10 March 2016

Tanzania: 'No Vernaculars in Poll Meetings'

Mwanza — Stakeholders have called for a ban on tribal languages during campaigns ahead of future general elections in the country.

Airing views during the post election seminar here yesterday, many of the participants have challenged the National Electoral Commission (NEC) to be strict and maintain zero tolerance to candidates making campaigns using tribal languages.

The seminar was organised by the Coalition for Election Monitoring and Observation in Tanzania (CEMOT) and attended by local part time and permanent observers from various Community based Organizations (CBOs) in the Lake Zone and members of the media.

They cited examples of the previous general elections in 2015 which witnessed many candidates conducting campaigns in various areas and abusing their rivals using tribal languages known better to themselves and the audience they were addressing.

"It is crucial for the nation to make sure that the campaigns are conducted using the national language alone and not otherwise. Doing so will help prevent possible crashes between conflicting parties," said one of the observers, Ms Adventina Kashalaba.

She said it was increasingly observed that some candidates and their campaign teams saw it right to insult their opponents in native languages which could trigger chaos if the other side chose to revenge.

Other participants were of the views that voter education should seriously be included in schools for future eligible voters to be mature enough when participating in election exercises.

They also suggested for the ballot boxes to arrive early in polling stations to avoid creating uncalled for assumption of vote rigging.

Opening the workshop, the Mwanza Regional Community Development Officer, Mr Isack Ndasa, said local observers are important stakeholders in ensuring free and fair elections in any country.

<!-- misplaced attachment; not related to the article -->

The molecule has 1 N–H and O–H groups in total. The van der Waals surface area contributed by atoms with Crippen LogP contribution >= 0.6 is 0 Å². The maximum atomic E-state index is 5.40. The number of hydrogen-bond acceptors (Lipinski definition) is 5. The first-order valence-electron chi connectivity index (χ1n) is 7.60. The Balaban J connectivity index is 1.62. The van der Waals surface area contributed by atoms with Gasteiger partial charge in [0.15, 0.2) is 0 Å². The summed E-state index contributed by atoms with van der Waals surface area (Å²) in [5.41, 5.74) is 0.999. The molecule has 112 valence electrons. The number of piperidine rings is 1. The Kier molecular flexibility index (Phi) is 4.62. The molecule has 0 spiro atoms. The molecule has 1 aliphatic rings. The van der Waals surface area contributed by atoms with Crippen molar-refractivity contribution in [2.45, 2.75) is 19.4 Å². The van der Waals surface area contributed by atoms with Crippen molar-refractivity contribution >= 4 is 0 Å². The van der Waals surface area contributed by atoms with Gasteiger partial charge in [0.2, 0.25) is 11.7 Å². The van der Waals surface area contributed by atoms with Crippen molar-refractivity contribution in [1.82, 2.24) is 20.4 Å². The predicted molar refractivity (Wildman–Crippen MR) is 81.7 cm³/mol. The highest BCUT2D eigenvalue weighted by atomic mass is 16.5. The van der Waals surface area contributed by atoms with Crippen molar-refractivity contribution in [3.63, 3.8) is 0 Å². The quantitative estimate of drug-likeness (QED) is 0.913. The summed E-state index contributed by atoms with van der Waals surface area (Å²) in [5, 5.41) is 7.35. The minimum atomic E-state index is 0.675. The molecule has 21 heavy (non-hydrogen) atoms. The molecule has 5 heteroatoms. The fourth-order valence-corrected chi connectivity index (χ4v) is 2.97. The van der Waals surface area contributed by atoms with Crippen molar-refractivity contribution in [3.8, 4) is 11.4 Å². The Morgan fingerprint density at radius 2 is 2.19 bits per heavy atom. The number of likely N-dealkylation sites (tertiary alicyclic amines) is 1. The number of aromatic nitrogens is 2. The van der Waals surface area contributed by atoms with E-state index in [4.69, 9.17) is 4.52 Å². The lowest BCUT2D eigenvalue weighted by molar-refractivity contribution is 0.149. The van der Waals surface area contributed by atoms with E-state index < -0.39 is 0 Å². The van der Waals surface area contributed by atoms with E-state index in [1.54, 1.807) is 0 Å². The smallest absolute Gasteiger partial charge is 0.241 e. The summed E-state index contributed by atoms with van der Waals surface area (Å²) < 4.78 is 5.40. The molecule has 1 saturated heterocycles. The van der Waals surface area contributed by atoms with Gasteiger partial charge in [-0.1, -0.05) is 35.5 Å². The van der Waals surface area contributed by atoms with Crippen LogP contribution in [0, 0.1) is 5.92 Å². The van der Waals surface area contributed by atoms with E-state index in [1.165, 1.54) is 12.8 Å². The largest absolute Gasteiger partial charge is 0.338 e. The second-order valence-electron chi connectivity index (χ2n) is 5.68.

He said the postmortem on the past elections was an important step in ensuring good preparations for the following elections. However, he challenged the local observers and organisations involved in monitoring general elections to remain patriotic to the country and make sure their reports remain credible and reliable.

"Observers must always remain confident and credible in their reports so as to keep on retaining peace and harmony in the country apart from being used to pave the way for the preparations of future elections," he said.

He said hiding true findings could not be helpful to the improvement of the future election processes but could rather render the whole country in disharmony if false reports are used with bad intentions.

Overall, CEMOT said in its preliminary report that the 2015 election exercise was successful with few cases of corruption being reported comparing to the past.

Reading the report, Mr Rodrick Henry from the University of Dar es Salaam (UDSM) said 21 incidents of corruption were reported while other respondents said displaying the results on notice boards improved the release of the results comparing to the past.

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